Datsun 240Z Restoration: Wheel Work
Happy Groundhog Day! A few minor updates from the Z restoration front:
- The Z’s right rear brake drum (pictured above) decided to seize up a few weeks ago. The wheel cylinder was evidently on its last legs, and after one too many applications of the parking brake, refused to unclamp the shoes from the inside of the brake drum. So, I can remove the drum from the hub (the typical challenge) just fine, but the shoes are still dug into the drum like a pair of rabid pit bulls. I’m going to try a few more tricks tonight. In related news, I hate drum brakes.
- In the wake of my tactical adjustment detailed in the last post, I’m assembling a spreadsheet of parts I need in order to try to start the engine. I’ve been using this site as a part number reference, with the understanding that not everything I need has to be new from Nissan. In particular, wear items like brake pads and shoes and other bits like brake and clutch master cylinders can be remanufactured items. It’s been a challenge compiling part numbers and prices, but I’m slogging my way through it.
- The removal of the wheels for brake service presented me with the opportunity to take some measurements. I was pleasantly surprised to find they’re wider than I thought they were, at 14 by 7 inches. The stock tire size is 195/70-14, but on a 7-inch-wide wheel I could go all the way up to a 225/60-14 without trouble, which is a lot of rubber for a 2350 lb car. I have a soft spot for vintage muscle car tires with raised white lettering, so what I would like to do is acquire a set of BF Goodrich Radial T/As (shown above). They would complement the look and feel of the car perfectly. But…we’ll see whether those are in the cards.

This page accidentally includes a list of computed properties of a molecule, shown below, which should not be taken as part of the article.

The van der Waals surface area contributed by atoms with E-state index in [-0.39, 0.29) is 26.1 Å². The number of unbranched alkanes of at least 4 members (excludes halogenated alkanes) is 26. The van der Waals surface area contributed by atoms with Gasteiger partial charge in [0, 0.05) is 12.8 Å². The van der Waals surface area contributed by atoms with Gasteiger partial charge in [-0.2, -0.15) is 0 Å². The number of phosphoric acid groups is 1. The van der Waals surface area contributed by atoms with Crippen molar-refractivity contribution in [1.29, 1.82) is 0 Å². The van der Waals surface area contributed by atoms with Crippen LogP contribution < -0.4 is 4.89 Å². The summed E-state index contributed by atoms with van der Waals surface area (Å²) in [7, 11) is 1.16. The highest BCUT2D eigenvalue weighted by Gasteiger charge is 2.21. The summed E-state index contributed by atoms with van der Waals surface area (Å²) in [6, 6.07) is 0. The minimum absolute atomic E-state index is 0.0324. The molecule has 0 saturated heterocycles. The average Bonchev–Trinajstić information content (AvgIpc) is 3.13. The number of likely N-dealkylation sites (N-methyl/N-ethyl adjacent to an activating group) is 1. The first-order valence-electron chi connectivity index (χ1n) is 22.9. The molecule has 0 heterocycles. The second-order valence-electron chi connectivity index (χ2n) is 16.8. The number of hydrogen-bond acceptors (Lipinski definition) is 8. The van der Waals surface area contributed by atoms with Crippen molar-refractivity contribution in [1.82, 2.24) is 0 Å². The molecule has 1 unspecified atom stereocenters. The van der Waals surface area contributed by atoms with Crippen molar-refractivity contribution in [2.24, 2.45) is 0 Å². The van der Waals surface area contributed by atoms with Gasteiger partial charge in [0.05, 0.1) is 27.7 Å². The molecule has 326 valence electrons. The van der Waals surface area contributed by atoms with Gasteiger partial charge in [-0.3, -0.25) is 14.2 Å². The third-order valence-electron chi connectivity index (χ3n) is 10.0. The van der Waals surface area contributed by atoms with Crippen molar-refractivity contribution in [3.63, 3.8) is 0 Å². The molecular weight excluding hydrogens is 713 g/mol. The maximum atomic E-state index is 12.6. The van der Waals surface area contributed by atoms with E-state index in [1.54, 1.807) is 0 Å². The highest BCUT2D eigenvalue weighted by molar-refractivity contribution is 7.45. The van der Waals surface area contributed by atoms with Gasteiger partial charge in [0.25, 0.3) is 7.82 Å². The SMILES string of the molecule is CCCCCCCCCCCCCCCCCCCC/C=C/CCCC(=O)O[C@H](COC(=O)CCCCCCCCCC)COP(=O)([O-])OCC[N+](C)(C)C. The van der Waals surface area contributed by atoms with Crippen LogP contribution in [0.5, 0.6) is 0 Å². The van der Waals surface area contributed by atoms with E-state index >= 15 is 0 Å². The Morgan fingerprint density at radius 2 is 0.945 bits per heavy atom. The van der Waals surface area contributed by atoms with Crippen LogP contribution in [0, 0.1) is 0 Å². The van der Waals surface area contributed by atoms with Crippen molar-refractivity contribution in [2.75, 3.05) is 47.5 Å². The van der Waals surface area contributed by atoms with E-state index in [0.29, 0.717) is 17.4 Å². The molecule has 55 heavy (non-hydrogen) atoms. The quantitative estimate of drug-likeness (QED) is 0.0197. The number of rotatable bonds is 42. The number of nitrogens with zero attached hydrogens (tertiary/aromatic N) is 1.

- ZTherapy received my carbs yesterday and, as expected, diagnosed the carb bodies as being too far gone to salvage. The company’s been under new management for the better part of 10 years now, after 5 or so with the original owner (who originally rebuilt my carbs), and has spent an inordinate amount of time repairing units damaged by the original owner’s remanufacturing process. The upshot for me is that reconditioning them will be more expensive than I had anticipated, but the new techniques used in adding the bearings to the throttle shafts (ZTherapy’s signature service) will last the life of the carbs; in other words, indefinitely.
Editor’s note: This post is Part 8 of an ongoing series chronicling my efforts toward the restoration of my 1972 Datsun 240Z, originally my father’s. Read the other installments here:
- Part 23: Gutting the Interior
- Part 22: The Teardown Begins
- Part 21: …And the Engine Comes Out
- Part 20: Treasure Hunting
- Part 19: Beginnings
- Part 18: VIN Discoveries
- Part 17: The Bad News
- Part 16: On The Road
- Part 15: Getting It Back On The Road
- Part 14: It Lives!
- Part 13: Restoring the Fuel System, Part I
- Part 12: Meat on the Wheels
- Part 11: Inspiration (Sort Of)
- Part 10: Carbs’ Return
- Part 9: First Triad Z Club Meet
- Part 7: Tactical Changes
- Part 6: Little Things
- Part 5: Coming Home
- Part 4: The Rollout
- Part 3: Confessions of a Poor Car Enthusiast
- Part 2: Opening the Tomb
- Part 1: Projecting Forward